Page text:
This is part 3 in a sequence of posts examining how broadband services actually work. Part 1 looked at ISP concentration ratios and part 2 examined the impact of averaging many subscribers. Future posts will consider how to size backhaul links and how to configure buffers.
Two major reasons people purchase broadband (or sign up for more capacity) are to improve interactivity and to get access to new applications, for example streaming movies. New apps is clear, but it's worth looking congestion and how congestion affects interactivity.
Congestion has two impacts. First you get increased delays, as packets are buffered in queues waiting for free capacity on the next link. Usually this adds tens or hundreds of milliseconds to round trip times. Then, if the average traffic exceeds link capacity, you get packet loss. If you do have congestion, it's these packet losses that cause TCP traffic flows to back off, thus avoiding congestion collapse (and even less throughput).
Here is a graph of packet loss on a service that most of us would consider unacceptable. These measurements were taken by Tom Dunigan on an early cable modem service (February 2001) that was substantially upgraded about a year later.
The next graph (also from Tom Donigan) shows how this congestion impacts interactivity. The graph shows the echo delay for typing into a remote program using telnet in character-at-a-time mode. One test (red line) was run in the early morning and one test (green line) was run during the evening when packet loss was peaking. Each test measured the echo response time for 100 successive individual characters. Notice the typical echo delay goes up from ~130 ms in the morning to roughly 200-300 ms in the evening, but with occasional delays of more than one second.
A more common activity is viewing content on websites. Here, the dominant time in any interaction is the time spent waiting for web content to download to your browser. Since web content is downloaded using TCP (and more generally, TCP is the dominant protocol in use today), it's worth looking at the impact of packet loss on TCP throughput.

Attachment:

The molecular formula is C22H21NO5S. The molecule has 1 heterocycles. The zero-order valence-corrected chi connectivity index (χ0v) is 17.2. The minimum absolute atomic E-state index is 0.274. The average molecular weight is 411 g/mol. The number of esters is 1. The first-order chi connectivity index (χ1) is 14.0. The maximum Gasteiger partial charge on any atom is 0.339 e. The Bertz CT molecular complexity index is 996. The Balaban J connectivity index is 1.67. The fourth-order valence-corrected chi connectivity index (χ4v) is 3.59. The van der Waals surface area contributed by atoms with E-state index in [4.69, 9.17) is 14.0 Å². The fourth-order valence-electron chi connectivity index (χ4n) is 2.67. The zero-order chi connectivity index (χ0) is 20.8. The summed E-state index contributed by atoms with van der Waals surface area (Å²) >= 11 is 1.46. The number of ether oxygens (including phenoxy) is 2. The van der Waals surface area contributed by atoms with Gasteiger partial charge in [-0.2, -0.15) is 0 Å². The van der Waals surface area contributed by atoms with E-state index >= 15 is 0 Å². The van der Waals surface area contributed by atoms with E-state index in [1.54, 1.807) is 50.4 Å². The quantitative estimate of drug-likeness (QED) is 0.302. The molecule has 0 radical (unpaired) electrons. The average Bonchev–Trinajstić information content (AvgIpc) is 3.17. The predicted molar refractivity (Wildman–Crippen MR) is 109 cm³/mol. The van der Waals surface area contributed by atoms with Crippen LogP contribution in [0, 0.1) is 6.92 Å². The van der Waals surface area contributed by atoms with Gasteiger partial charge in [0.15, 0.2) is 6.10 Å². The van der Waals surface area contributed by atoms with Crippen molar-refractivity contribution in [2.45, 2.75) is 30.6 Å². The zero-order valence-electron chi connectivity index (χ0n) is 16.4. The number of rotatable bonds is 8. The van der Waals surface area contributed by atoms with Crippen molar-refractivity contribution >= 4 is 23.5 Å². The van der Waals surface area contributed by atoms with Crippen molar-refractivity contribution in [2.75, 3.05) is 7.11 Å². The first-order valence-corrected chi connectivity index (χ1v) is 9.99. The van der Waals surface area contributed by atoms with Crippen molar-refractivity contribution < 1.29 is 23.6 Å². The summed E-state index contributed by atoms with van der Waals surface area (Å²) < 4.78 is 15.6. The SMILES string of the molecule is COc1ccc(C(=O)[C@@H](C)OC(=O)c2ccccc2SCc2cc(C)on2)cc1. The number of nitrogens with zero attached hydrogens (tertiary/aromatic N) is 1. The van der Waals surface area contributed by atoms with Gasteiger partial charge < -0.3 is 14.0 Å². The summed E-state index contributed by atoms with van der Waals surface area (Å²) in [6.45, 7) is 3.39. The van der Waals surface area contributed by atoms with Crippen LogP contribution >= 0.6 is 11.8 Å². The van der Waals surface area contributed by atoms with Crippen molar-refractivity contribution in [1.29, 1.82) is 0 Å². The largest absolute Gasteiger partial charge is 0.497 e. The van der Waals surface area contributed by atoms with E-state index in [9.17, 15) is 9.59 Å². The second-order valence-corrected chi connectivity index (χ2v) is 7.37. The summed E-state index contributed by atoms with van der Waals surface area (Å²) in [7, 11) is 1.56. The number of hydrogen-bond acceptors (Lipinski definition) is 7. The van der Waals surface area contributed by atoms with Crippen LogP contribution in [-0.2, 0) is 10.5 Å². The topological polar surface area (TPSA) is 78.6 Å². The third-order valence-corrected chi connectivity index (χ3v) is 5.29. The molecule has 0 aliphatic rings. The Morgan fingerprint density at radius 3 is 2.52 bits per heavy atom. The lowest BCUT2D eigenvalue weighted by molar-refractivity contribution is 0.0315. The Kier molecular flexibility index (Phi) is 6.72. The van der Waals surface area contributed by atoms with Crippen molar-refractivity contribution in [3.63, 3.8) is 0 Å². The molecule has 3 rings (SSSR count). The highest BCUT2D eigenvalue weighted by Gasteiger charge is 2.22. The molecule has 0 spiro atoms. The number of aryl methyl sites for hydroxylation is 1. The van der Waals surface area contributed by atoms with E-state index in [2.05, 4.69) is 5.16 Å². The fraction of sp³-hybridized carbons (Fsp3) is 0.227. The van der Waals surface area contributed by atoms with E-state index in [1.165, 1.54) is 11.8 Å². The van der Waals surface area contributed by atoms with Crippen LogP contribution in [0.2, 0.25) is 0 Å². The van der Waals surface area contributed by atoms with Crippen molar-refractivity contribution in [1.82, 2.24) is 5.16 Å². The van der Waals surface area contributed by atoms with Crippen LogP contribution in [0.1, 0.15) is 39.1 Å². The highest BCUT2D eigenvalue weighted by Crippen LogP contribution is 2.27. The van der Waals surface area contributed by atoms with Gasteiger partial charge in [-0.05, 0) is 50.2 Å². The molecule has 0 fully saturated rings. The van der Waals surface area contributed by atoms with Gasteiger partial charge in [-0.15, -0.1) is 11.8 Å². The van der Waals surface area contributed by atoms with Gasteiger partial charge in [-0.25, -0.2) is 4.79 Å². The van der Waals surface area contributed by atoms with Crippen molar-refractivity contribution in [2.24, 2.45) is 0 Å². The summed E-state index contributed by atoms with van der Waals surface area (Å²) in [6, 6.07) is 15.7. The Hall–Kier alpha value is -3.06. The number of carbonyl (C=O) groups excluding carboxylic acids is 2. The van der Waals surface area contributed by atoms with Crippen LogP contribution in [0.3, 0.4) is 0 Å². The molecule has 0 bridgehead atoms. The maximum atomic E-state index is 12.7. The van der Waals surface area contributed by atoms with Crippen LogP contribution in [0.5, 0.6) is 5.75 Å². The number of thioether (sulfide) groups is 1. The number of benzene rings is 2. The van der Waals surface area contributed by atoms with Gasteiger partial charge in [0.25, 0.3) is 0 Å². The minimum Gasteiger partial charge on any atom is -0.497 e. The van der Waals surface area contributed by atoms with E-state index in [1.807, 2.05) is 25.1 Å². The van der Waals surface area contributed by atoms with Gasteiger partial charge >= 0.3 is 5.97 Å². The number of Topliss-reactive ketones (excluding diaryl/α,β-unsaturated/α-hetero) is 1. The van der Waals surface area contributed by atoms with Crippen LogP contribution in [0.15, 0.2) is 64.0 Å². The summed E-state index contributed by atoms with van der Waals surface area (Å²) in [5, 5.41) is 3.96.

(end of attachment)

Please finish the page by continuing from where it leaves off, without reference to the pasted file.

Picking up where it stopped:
The TCP protocol includes a congestion avoidance algorithm which is triggered by packet loss. When a packet is lost, the TCP sender slows down. As a result, the data rate for a single TCP flow looks like this (thanks to Guido Appenzeller):
What happens in real networks is complex, but RFC 3155 has an approximate formula for how a single flow is affected by packet loss in real network. Even better, Bill Gibson at Niwot Networks has produced a nice graphic based on that formula for his paper on TCP limitations on file transfer performance. It looks like this:
This is dramatic! The different lines reflect different end-to-end round trip times (RTT) - times that will vary depending on the site you are connecting with. Also, they represent the maximum throughput you could achieve with long duration TCP flows and no other bottlenecks. What's notable is the logarithmic throughput scale on the left and the fact that, at 1% packet loss (0.01 on the bottom scale), potential throughput drops by a factor of 100!
Again, there are many caveats. A real network has a mix of short- and long-lived flows. The local operating system may not be optimized to take full advantage of broadband speeds (although MS Windows actually got better at this with Vista). None-the-less, even 1% or 2% packet loss is correlated with poor user experience.
In short, to actually obtain the instantaneous throughput you thought you were purchasing, you don't want packet loss in upstream portions of the network.
I'll discuss what this actually implies for routers and backhaul links in a subsequent post.